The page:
The deputy head of the French central bank wants to use the blockchain technology to improve the European financial system, especially when it comes to payment processing.
The statement was made by Denis Beau, deputy head of the French central bank, at an annual conference of the Association of Capital Markets Professionals (AFME) on 21 November, when he spoke about the legal conditions for innovation and growth in Europe’s capital markets.
Financial system could benefit from blockchain
In his speech, Beau explicitly stressed that the use of blockchain technology could have a positive effect on the financial system:
“The tokenisation of assets, in combination with block-chain-based systems that enable the transfer of such assets, could enable us to better respond to market demands”.
“Tokenization” means the breaking down of assets (e.g. real estate) into digital parts in order to place them on the market more efficiently. The aim is to create benefits for both investors and providers.
In addition, Beau sees blockchain technology as an opportunity to optimize payment processing within the financial system. He therefore calls on the Eurosystem to experiment with the technology in order to improve the way in which European central banks make money available as a payment instrument. That is what Beau says:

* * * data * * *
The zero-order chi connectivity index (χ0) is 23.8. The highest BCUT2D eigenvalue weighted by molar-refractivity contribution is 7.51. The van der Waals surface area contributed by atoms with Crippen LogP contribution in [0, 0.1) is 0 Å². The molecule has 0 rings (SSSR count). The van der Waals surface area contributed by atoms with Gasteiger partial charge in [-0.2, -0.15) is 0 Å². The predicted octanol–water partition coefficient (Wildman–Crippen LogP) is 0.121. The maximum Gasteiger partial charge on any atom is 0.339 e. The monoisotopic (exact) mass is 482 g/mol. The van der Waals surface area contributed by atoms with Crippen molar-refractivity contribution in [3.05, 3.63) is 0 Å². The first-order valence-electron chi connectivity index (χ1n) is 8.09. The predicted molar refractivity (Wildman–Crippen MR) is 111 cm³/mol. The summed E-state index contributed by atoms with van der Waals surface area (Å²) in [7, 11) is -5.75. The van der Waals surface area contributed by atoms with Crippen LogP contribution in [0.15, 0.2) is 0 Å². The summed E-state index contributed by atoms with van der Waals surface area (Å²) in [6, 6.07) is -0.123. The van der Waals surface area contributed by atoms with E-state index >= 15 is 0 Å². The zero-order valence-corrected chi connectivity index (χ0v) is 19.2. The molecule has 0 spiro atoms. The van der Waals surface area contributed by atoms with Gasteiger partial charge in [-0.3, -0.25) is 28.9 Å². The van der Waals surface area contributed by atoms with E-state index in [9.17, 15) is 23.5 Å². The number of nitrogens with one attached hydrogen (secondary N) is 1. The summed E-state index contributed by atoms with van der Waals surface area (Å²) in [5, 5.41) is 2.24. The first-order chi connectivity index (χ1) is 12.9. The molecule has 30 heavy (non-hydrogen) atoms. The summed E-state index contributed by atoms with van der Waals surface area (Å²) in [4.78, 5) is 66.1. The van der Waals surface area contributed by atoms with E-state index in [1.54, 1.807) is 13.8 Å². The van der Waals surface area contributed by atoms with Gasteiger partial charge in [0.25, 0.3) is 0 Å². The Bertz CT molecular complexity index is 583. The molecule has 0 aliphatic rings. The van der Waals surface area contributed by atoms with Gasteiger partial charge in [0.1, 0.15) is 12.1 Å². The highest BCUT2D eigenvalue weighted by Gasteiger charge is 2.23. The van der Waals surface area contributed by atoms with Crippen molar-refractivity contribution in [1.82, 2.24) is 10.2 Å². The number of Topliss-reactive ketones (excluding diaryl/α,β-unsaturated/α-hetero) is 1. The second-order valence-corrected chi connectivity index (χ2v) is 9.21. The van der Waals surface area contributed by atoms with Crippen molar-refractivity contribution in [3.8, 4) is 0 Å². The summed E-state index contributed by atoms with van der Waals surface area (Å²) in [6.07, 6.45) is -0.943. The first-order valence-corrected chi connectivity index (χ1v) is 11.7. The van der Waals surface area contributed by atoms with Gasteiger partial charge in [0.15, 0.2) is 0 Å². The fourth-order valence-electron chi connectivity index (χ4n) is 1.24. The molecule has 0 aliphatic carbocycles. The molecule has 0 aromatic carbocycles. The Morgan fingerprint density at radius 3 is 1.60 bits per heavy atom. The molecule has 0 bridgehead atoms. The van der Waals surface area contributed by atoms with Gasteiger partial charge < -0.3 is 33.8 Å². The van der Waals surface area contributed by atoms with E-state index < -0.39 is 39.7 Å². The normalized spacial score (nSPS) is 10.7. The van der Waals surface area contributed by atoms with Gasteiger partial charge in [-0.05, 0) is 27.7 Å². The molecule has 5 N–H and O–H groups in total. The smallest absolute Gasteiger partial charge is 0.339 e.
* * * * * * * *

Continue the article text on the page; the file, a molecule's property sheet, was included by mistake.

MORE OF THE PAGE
“We at the French central bank, together with the ECB and other European central banks, are very open to such experiments, especially as regards a possible central bank digital currency to process payments within the banking system.
However, France’s Vice-President of the Central Bank admits that the use of blockchain technology naturally involves risks. For example, there could be “very different ways of using payment methods”.
In mid-October, Beau had already warned that the banking system might be facing drastic changes, which will be heralded in particular by blockchain technology:
“The emergence of so-called crypto currencies and stablecoins could ensure that completely new payment instruments establish themselves on the market, possibly in direct competition with the national currencies issued by central banks, which are actually the cornerstones of our payment systems.